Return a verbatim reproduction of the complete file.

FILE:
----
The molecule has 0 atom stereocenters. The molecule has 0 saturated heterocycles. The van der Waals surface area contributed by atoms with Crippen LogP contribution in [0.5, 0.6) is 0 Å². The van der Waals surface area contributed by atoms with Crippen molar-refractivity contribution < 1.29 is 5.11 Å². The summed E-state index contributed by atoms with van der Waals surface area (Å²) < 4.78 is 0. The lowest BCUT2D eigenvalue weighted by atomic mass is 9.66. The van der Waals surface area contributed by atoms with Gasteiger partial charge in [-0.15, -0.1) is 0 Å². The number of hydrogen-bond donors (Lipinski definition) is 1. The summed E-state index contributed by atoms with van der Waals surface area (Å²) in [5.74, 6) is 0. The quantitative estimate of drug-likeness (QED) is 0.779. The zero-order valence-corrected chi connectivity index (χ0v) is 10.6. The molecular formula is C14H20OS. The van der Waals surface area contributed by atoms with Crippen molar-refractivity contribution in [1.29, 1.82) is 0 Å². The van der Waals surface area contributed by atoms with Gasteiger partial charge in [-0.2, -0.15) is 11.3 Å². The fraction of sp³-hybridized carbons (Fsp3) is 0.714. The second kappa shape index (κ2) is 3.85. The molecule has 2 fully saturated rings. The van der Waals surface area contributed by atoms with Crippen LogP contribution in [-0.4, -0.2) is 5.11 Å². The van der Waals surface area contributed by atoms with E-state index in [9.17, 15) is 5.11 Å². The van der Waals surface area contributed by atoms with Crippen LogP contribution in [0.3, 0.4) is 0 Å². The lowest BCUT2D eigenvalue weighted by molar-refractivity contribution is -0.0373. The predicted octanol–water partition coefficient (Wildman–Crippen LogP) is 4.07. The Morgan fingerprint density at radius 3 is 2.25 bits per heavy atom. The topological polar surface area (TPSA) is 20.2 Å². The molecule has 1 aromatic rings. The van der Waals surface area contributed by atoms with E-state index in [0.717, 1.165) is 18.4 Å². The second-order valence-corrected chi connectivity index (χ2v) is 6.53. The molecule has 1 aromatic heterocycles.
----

The molecule has 0 atom stereocenters. The molecule has 0 saturated heterocycles. The van der Waals surface area contributed by atoms with Crippen LogP contribution in [0.5, 0.6) is 0 Å². The van der Waals surface area contributed by atoms with Crippen molar-refractivity contribution < 1.29 is 5.11 Å². The summed E-state index contributed by atoms with van der Waals surface area (Å²) < 4.78 is 0. The lowest BCUT2D eigenvalue weighted by atomic mass is 9.66. The van der Waals surface area contributed by atoms with Gasteiger partial charge in [-0.15, -0.1) is 0 Å². The number of hydrogen-bond donors (Lipinski definition) is 1. The summed E-state index contributed by atoms with van der Waals surface area (Å²) in [5.74, 6) is 0. The quantitative estimate of drug-likeness (QED) is 0.779. The zero-order valence-corrected chi connectivity index (χ0v) is 10.6. The molecular formula is C14H20OS. The van der Waals surface area contributed by atoms with Crippen molar-refractivity contribution in [1.29, 1.82) is 0 Å². The van der Waals surface area contributed by atoms with Gasteiger partial charge in [-0.2, -0.15) is 11.3 Å². The fraction of sp³-hybridized carbons (Fsp3) is 0.714. The second kappa shape index (κ2) is 3.85. The molecule has 2 fully saturated rings. The van der Waals surface area contributed by atoms with Crippen LogP contribution in [-0.4, -0.2) is 5.11 Å². The van der Waals surface area contributed by atoms with E-state index in [9.17, 15) is 5.11 Å². The van der Waals surface area contributed by atoms with Crippen LogP contribution in [0.3, 0.4) is 0 Å². The lowest BCUT2D eigenvalue weighted by molar-refractivity contribution is -0.0373. The predicted octanol–water partition coefficient (Wildman–Crippen LogP) is 4.07. The Morgan fingerprint density at radius 3 is 2.25 bits per heavy atom. The topological polar surface area (TPSA) is 20.2 Å². The molecule has 1 aromatic rings. The van der Waals surface area contributed by atoms with E-state index in [0.717, 1.165) is 18.4 Å². The second-order valence-corrected chi connectivity index (χ2v) is 6.53. The molecule has 1 aromatic heterocycles.